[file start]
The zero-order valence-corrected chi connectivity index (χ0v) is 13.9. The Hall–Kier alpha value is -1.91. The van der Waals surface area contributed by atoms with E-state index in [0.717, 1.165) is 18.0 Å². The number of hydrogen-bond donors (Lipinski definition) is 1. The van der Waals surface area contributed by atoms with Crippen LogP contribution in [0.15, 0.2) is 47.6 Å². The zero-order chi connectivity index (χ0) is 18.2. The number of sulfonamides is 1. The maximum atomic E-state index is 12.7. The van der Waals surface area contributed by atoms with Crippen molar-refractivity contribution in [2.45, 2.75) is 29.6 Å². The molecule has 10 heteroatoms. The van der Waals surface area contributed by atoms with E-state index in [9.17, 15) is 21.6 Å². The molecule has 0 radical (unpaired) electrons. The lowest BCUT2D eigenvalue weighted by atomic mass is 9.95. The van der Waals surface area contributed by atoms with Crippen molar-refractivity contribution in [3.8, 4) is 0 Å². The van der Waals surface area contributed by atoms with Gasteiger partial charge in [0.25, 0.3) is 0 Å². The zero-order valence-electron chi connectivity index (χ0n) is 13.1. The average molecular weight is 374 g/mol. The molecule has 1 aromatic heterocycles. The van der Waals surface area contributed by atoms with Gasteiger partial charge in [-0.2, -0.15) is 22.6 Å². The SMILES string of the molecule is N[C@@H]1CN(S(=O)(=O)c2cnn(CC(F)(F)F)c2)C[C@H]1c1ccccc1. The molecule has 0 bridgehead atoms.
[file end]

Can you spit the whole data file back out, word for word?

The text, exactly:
The zero-order valence-corrected chi connectivity index (χ0v) is 13.9. The Hall–Kier alpha value is -1.91. The van der Waals surface area contributed by atoms with E-state index in [0.717, 1.165) is 18.0 Å². The number of hydrogen-bond donors (Lipinski definition) is 1. The van der Waals surface area contributed by atoms with Crippen LogP contribution in [0.15, 0.2) is 47.6 Å². The zero-order chi connectivity index (χ0) is 18.2. The number of sulfonamides is 1. The maximum atomic E-state index is 12.7. The van der Waals surface area contributed by atoms with Crippen molar-refractivity contribution in [2.45, 2.75) is 29.6 Å². The molecule has 10 heteroatoms. The van der Waals surface area contributed by atoms with E-state index in [9.17, 15) is 21.6 Å². The molecule has 0 radical (unpaired) electrons. The lowest BCUT2D eigenvalue weighted by atomic mass is 9.95. The van der Waals surface area contributed by atoms with Crippen molar-refractivity contribution in [3.8, 4) is 0 Å². The van der Waals surface area contributed by atoms with Gasteiger partial charge in [0.25, 0.3) is 0 Å². The zero-order valence-electron chi connectivity index (χ0n) is 13.1. The average molecular weight is 374 g/mol. The molecule has 1 aromatic heterocycles. The van der Waals surface area contributed by atoms with Gasteiger partial charge in [-0.2, -0.15) is 22.6 Å². The SMILES string of the molecule is N[C@@H]1CN(S(=O)(=O)c2cnn(CC(F)(F)F)c2)C[C@H]1c1ccccc1. The molecule has 0 bridgehead atoms.